Tebow’s Playoff Blows Highlight Need for Sports Injury Care
(NEW YORK) -- Denver Broncos quarterback Tim Tebow suffered numerous injuries during Saturday night’s playoff game against the New England Patriots, including torn cartilage, a bruised lung and fluid in the cavity surrounding one of his lungs, reports ESPN.
The damage was done, an NFL source told the sports network, during a hit Tebow took after throwing a pass.
The Broncos’ spokesman didn’t reveal the exact nature of Tebow’s injuries, citing team policy, but did say the quarterback was in a lot of pain at the end of the game. Because of the pain, he had trouble sleeping and had an MRI earlier this week.
The source said Tebow’s injuries will not affect his offseason training regimen, and Tebow said in an interview he “can’t wait to get to work and get better.”
Without knowing precisely what happened to Tebow, it’s difficult to say what consequences staying in the game after being hit could have had.
But in general, doctors say a blow to the chest or abdomen can sometimes worsen over time, even if the damage seems minimal at first.
“These kind of injuries can evolve over time, and it may not cause trouble until later. There may be pain that gets worse or other symptoms,” said Dr. John DiFiori, chief of the division of sports medicine in the department of family medicine at UCLA. DiFiori was not referring to Tebow’s injuries and spoke of athletic injuries in general.
Athletes at all levels often play through injuries, either because they don’t seem that bad or because it’s in their nature.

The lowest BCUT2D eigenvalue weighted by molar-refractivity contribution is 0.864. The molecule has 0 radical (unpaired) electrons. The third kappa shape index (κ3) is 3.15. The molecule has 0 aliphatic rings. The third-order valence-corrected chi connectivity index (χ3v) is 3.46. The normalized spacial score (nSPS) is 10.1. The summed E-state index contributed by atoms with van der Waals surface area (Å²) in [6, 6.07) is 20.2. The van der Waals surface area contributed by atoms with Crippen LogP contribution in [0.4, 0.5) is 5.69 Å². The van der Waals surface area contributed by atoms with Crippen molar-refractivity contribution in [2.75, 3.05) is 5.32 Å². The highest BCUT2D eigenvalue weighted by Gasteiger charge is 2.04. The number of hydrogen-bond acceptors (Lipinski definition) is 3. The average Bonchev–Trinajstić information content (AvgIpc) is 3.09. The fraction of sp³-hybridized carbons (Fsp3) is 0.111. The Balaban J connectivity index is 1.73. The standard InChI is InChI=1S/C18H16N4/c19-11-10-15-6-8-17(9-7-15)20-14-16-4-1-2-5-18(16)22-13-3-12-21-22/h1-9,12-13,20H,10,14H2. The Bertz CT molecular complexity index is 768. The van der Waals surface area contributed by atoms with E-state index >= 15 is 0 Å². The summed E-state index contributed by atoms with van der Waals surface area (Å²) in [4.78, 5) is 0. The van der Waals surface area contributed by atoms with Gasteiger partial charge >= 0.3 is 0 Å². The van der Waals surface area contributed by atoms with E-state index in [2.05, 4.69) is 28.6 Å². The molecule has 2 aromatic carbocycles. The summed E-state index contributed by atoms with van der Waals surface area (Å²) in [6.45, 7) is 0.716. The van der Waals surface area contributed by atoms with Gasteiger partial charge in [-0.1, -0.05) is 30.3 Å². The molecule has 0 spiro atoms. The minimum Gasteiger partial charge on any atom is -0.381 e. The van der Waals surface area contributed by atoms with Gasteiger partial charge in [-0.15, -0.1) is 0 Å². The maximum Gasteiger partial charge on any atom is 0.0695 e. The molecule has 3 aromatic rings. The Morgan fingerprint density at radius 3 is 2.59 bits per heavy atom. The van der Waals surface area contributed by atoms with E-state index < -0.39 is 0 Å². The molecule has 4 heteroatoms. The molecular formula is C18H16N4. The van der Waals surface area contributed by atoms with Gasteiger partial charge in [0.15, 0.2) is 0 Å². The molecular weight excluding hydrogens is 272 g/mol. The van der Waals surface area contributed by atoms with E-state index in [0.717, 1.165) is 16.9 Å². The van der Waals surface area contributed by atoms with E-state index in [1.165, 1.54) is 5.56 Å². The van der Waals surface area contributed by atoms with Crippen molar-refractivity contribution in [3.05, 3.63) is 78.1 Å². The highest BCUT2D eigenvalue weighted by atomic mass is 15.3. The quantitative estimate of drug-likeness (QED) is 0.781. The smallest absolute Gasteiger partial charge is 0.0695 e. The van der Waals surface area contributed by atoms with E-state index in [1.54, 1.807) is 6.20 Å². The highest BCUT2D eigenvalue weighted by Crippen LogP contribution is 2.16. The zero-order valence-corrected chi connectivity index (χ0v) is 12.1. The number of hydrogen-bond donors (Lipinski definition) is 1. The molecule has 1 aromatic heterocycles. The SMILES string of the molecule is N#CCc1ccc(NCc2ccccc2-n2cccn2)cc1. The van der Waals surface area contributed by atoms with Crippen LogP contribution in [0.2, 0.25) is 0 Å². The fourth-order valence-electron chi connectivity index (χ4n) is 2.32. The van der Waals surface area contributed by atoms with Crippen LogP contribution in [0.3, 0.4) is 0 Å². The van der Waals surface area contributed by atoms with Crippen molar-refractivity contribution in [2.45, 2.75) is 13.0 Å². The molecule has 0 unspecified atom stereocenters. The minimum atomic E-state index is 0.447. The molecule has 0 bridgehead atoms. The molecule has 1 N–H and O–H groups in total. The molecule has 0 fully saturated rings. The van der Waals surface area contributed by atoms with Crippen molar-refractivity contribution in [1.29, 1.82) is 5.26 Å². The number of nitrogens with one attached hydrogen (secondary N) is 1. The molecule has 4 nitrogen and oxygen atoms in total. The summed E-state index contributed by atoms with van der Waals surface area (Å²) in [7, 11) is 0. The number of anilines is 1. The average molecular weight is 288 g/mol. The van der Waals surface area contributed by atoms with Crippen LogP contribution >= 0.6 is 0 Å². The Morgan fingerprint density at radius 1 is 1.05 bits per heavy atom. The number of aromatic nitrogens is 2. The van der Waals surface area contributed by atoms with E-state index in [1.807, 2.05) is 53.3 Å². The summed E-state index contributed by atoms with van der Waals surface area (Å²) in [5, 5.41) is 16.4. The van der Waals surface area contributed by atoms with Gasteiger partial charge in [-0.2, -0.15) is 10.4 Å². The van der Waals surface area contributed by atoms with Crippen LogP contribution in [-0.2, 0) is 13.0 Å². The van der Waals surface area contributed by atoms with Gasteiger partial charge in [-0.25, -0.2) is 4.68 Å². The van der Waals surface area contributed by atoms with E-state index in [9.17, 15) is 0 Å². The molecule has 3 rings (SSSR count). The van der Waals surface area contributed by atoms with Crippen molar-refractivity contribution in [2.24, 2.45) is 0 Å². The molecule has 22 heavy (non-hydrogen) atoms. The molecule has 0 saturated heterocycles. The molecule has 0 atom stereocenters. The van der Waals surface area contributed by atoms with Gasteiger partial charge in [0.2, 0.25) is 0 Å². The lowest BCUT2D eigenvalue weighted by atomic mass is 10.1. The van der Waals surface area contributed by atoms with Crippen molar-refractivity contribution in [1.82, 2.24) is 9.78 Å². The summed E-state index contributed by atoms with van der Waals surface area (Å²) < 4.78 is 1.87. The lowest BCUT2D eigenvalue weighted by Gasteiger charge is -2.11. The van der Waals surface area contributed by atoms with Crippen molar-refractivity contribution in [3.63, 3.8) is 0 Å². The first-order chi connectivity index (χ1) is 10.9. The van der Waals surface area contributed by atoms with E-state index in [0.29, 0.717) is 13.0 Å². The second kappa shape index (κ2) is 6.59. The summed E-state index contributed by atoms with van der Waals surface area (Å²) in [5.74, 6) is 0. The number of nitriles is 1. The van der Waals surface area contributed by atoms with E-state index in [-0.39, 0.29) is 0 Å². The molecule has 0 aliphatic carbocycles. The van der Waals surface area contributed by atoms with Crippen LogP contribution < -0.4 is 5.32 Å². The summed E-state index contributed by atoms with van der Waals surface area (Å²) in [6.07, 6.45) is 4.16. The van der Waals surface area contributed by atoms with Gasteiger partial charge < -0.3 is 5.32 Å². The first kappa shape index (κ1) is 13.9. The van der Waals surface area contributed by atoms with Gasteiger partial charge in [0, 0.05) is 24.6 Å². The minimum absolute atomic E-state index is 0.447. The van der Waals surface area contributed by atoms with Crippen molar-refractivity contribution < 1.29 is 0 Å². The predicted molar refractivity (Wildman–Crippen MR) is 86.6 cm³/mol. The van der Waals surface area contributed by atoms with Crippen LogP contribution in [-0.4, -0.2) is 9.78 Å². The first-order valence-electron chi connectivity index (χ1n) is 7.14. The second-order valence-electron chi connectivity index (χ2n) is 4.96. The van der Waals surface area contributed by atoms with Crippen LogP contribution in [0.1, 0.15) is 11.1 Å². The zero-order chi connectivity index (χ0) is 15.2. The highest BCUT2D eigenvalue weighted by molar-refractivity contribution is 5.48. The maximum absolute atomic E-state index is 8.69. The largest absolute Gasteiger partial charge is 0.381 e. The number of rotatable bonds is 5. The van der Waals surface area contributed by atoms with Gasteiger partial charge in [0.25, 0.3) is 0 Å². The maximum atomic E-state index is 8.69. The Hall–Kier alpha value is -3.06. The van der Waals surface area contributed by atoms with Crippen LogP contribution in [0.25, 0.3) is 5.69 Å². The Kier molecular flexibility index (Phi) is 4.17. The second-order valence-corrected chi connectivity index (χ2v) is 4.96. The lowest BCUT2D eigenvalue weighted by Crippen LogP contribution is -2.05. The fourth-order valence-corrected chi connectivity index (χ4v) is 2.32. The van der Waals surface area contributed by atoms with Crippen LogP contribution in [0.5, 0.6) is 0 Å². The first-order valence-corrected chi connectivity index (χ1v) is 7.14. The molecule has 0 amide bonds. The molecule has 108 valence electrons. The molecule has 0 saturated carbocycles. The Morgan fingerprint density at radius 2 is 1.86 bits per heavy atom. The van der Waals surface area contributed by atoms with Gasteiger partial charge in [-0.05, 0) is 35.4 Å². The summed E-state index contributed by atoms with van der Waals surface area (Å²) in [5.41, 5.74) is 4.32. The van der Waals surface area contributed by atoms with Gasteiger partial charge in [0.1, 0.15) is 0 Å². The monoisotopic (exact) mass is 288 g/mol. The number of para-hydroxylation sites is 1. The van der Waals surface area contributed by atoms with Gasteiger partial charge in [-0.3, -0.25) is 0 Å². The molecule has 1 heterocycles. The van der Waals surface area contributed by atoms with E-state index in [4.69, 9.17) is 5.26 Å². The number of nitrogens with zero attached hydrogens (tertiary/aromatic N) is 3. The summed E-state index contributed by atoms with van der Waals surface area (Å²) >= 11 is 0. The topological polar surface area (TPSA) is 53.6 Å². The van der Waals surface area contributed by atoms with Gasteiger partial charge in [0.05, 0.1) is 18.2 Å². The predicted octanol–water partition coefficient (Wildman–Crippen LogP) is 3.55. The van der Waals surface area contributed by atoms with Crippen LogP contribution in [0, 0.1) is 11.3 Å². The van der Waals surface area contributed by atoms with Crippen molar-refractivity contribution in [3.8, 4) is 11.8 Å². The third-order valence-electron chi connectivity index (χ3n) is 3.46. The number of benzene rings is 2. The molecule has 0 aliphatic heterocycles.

“They will push through and feel that as long as they can make a difference to their team, they’ll be out there. In the heat of competition, they may not perceive their injuries as being significant,” said DiFiori.
Concussions are among the most commonly underreported sports-related injuries.
“People may not even know they have a concussion. They can happen after a blow to the body that causes a rotational force to the head,” he said.
But awareness of the dangers of concussions and other sports injuries is on the rise, he added. More and more athletes recognize the symptoms, such as headaches, dizziness, nausea, vomiting and slurred speech, and are seeking medical attention.
Despite broader knowledge of the consequences of sports injuries, athletes still need to be reminded about not pushing their bodies beyond their physical capabilities after getting hurt.
“Our job as sports medicine specialists is to communicate when it’s safe to return to playing. Athletes are often so committed to getting back that they take shortcuts, and they need to be carefully counseled,” DiFiori said.
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